Fixing a broken snap build - part two

I wrote previously about debugging a broken x16emu snap. In short, something went wonky with ld. I started a thread on the snapcraft forum and Ken VanDine came to my assistance with an answer and a pull request.

I grabbed that pr, and it did indeed build successfully..

$ snapcraft --use-lxd
Launching instance...
Executed: pull alsa-pulseaudio
Executed: pull gnome/sdk
Executed: pull x16-roms
Executed: pull x16-emulator
Executed: build alsa-pulseaudio
Executed: build gnome/sdk
Executed: build x16-roms
Executed: skip pull x16-roms (already ran)
Executed: skip build x16-roms (already ran)
Executed: stage x16-roms (required to build 'x16-emulator')
Executed: skip pull alsa-pulseaudio (already ran)
Executed: skip build alsa-pulseaudio (already ran)
Executed: stage alsa-pulseaudio (required to build 'x16-emulator')
Executed: build x16-emulator
Executed: skip stage alsa-pulseaudio (already ran)
Executed: stage gnome/sdk
Executed: skip stage x16-roms (already ran)
Executed: stage x16-emulator
Executed: prime alsa-pulseaudio
Executed: prime gnome/sdk
Executed: prime x16-roms
Executed: prime x16-emulator
Executed parts lifecycle
Generated snap metadata
Created snap package x16emu_b16509b_amd64.snap  

Even better, it’s smaller. The build I had in the store was 6MB in size:

$ snap info x16emu | grep stable
  latest/stable:    r44     2023-09-21 (1030) 6MB -

This new build is a paltry 1MB:

$ ls -lh x16emu_b16509b_amd64.snap 
-rw-r--r-- 1 alan alan 1.3M Oct  5 19:06 x16emu_b16509b_amd64.snap


Let’s take a quick look at the PR and break down what Ken did to fix this, in case it’s useful to someone else.

First up, we bump from core20 to core22 which means the snap will build on Ubuntu 22.04 LTS (Lunar) rather than Ubuntu 20.04 LTS (focal). There are a couple of knock-on effects of this. Any stage-packages will come from the newer archive, so will often be newer. That includes the build chain and other libraries. We need this, for the newer cc65 I mentioned in the previous blog post

  name: x16emu
- base: core20
+ base: core22
  adopt-info: x16-emulator
  summary: Commander X16 Emulator
  description: |

Here’s another effect of the core22 update. The snapcraft tool itself changes some behaviours and configuration options. Here we see a few such changes in the form of internal environment variables and commands. The change from $SNAPCRAFT_* to $CRAFT_* is a hint towards the universal nature of the new direction of snapcraft, not just building snaps anymore?

-   /usr/lib/$SNAPCRAFT_ARCH_TRIPLET/alsa-lib:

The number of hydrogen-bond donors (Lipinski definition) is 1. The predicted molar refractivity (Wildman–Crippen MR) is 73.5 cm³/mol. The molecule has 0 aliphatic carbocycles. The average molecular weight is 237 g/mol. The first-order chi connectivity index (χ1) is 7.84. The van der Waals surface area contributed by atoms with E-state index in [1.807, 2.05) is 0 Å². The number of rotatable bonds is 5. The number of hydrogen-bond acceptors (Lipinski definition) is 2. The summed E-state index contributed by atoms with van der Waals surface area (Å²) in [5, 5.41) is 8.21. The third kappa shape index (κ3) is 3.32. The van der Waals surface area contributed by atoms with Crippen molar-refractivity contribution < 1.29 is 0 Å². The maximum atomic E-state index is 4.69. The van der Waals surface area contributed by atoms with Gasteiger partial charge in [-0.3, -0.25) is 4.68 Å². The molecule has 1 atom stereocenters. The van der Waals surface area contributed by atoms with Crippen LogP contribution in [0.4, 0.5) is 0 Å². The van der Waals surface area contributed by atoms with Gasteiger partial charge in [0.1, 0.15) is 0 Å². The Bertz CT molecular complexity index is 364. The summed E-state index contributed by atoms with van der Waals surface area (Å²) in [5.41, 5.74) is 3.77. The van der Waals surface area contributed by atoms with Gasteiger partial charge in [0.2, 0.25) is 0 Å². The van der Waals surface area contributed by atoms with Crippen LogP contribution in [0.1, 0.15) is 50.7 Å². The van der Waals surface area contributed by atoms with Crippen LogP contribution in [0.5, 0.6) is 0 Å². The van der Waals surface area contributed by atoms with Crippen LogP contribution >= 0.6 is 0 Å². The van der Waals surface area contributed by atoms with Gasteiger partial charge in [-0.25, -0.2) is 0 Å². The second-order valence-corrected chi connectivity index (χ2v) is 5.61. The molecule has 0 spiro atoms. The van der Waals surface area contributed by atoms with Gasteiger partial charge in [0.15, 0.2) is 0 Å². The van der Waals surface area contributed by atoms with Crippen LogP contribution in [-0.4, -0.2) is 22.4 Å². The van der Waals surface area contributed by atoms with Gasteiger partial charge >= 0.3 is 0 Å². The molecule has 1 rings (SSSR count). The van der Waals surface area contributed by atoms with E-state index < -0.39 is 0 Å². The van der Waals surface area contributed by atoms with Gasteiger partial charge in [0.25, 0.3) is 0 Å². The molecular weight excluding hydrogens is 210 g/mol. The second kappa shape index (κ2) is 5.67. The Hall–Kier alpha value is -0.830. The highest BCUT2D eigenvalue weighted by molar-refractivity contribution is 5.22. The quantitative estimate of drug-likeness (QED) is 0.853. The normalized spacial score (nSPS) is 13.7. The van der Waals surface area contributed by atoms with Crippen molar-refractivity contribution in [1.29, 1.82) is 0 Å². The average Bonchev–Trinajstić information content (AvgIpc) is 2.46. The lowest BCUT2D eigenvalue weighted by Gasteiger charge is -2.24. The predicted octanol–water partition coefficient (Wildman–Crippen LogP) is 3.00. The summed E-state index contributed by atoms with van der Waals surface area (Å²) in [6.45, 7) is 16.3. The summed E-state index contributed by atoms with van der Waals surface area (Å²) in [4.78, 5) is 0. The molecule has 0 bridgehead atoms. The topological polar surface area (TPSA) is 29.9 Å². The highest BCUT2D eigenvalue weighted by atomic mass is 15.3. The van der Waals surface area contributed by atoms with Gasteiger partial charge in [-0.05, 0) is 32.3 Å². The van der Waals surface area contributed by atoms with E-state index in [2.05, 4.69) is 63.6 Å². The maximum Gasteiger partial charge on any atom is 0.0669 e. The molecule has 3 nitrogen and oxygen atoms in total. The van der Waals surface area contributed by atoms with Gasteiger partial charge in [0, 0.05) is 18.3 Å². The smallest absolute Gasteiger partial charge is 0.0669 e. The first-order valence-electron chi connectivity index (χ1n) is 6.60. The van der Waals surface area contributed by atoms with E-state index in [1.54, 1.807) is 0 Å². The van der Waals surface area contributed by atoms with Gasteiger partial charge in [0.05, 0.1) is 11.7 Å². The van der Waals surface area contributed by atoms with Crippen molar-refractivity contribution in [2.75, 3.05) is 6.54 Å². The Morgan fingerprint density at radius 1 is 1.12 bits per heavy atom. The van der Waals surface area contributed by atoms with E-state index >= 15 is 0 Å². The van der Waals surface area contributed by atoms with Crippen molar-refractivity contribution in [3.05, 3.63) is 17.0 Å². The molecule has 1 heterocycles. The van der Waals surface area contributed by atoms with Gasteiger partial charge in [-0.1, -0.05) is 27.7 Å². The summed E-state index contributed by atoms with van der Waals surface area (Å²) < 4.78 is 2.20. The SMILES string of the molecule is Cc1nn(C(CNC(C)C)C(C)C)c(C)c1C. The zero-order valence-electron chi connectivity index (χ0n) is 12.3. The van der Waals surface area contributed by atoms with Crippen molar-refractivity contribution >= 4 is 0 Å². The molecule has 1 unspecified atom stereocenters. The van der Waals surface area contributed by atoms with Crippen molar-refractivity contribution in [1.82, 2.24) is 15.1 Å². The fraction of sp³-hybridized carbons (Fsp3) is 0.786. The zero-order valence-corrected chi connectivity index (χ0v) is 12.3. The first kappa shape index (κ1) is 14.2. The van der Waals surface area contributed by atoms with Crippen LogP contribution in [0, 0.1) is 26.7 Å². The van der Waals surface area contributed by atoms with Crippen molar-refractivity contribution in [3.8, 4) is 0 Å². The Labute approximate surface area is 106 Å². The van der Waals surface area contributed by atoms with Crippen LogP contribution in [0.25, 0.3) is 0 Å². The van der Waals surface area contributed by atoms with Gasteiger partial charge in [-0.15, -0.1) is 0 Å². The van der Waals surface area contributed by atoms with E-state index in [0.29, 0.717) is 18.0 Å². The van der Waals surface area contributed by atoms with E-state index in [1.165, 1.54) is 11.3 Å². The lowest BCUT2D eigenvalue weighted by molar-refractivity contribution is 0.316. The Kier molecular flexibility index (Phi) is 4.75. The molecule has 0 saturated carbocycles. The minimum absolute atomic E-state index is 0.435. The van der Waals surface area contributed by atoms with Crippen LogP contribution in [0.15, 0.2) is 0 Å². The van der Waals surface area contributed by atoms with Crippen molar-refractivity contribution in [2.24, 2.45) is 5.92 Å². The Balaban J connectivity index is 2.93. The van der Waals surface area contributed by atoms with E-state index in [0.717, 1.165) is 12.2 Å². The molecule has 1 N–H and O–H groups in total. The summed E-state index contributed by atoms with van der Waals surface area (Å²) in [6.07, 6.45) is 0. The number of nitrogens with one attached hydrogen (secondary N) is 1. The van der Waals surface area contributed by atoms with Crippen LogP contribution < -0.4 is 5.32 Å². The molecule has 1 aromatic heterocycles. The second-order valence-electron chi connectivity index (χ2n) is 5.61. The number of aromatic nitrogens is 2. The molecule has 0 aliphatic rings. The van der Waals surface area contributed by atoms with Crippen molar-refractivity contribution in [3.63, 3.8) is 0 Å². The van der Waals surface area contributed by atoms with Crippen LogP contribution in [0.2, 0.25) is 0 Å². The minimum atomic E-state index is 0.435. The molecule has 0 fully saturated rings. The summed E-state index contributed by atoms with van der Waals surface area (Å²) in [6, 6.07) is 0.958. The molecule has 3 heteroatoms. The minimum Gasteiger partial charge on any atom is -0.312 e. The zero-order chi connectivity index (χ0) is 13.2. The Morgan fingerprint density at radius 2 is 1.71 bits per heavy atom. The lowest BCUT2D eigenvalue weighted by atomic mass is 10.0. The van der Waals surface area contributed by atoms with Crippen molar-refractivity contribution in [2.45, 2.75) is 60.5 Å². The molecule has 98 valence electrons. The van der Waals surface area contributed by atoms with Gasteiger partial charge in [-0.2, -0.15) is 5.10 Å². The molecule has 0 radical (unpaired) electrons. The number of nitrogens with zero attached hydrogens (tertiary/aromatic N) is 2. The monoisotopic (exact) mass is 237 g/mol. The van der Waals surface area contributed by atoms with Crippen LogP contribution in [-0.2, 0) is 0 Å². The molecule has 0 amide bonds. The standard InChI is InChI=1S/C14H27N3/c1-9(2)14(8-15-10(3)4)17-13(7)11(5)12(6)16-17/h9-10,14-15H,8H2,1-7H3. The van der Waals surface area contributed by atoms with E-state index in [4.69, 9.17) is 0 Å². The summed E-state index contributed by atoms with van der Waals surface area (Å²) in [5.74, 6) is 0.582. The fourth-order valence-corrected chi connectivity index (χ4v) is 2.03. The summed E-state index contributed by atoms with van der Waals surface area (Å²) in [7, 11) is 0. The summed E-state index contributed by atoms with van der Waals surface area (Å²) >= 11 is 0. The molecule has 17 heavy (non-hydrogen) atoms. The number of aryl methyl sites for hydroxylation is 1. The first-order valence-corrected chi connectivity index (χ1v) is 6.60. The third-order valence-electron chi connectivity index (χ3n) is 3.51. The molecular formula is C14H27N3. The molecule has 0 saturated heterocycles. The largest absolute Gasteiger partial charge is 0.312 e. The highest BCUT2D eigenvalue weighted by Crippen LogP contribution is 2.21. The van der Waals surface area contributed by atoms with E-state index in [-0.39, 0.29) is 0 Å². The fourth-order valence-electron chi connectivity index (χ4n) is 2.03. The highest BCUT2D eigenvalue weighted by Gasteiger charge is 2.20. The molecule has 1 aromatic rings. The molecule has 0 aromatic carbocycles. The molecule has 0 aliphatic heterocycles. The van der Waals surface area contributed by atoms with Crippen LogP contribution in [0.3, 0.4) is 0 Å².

-     bind: $SNAP/usr/lib/$SNAPCRAFT_ARCH_TRIPLET/alsa-lib
+   /usr/lib/$CRAFT_ARCH_TRIPLET/alsa-lib:
+     bind: $SNAP/usr/lib/$CRAFT_ARCH_TRIPLET/alsa-lib
        - libsdl2-dev
        - git
      override-pull: |
-       snapcraftctl pull
+       craftctl default
        last_committed_tag="$(git describe --tags --abbrev=0)"
        echo $last_committed_tag
        last_released_tag="$(snap info $SNAPCRAFT_PROJECT_NAME | awk '$1 == "latest/beta:" { print $2 }')"

Here’s one of the main fixes to the snap. Adding the PATH will coerce the build to use make from the build system host, not from within the GNOME extension, which was the problem. This will prevent us from erroneously using the ld in the GNOME extension too.

-       make
-       cp x16emu $SNAPCRAFT_PART_INSTALL
+       PATH=/usr/bin:$PATH make
+       cp x16emu $CRAFT_PART_INSTALL

Here’s a super useful chunk of deletions! This is likely the big contributor to shrinking the size of the resulting snap. These libraries are all in the GNOME extension snap or just not needed, so there’s no point shipping them here too.

One thing I’ve been guilty of in the past is to ‘cargo-cult’ copy/paste a bunch of libraries I expect to be needed. What’s better - and what Ken did here - is start with nothing, and repeatedly iterate, adding only what’s needed.

The prime section explicitly spells out which files or groups of files will get ‘primed’ - that is, put forward to be packaged in the snap.

-       - libasound2
-       - libasound2-plugins
-       - libasyncns0
-       - libflac8
-       - libogg0
-       - libpulse0
+       - libdecor-0-0
-       - libsdl2-2.0-0
-       - libsndfile1
-       - libsndio7.0
-       - libvorbis0a
-       - libvorbisenc2
-       - libwayland-client0
-       - libwayland-cursor0
-       - libwayland-egl1
-       - libx11-6
-       - libxau6
-       - libxcb1
-       - libxcursor1
-       - libxdmcp6
-       - libxext6
-       - libxfixes3
-       - libxi6
-       - libxinerama1
-       - libxkbcommon0
-       - libxrandr2
-       - libxrender1
-       - libxss1
-       - libxxf86vm1
+     prime:
+       - usr/lib/*/libdecor*
+       - usr/lib/*/libSDL*
+       - usr/lib/*/libXss*
+       - x16emu

The final section bumps from the old core20-based gnome-3-38 extension to the core22-based gnome extension - which provides a ton of functionality. The snapcraft expand-extensions command can be used to show exactly what the extension provides. The output is quite large, so I have attached it here.

-     extensions: [ gnome-3-38 ]
+     extensions: [ gnome ]
      command: x16emu -rom $SNAP/rom.bin
-       LD_LIBRARY_PATH: "$SNAP/usr/lib/$SNAPCRAFT_ARCH_TRIPLET/pulseaudio"
        ALSA_CONFIG_PATH: "$SNAP/etc/asound.conf"
        - joystick
-       - x11
-       - opengl
        - audio-playback
        - audio-record
        - alsa
        - network
        - network-bind
        - home
        - removable-media
-       - wayland

I merged Ken’s contribution, which triggered a new build, which was successful


This got automatically published to the edge channel.


When the upstream project release a stable version, we’ll get a build in the edge channel…

Now, we wait!

Thanks Ken!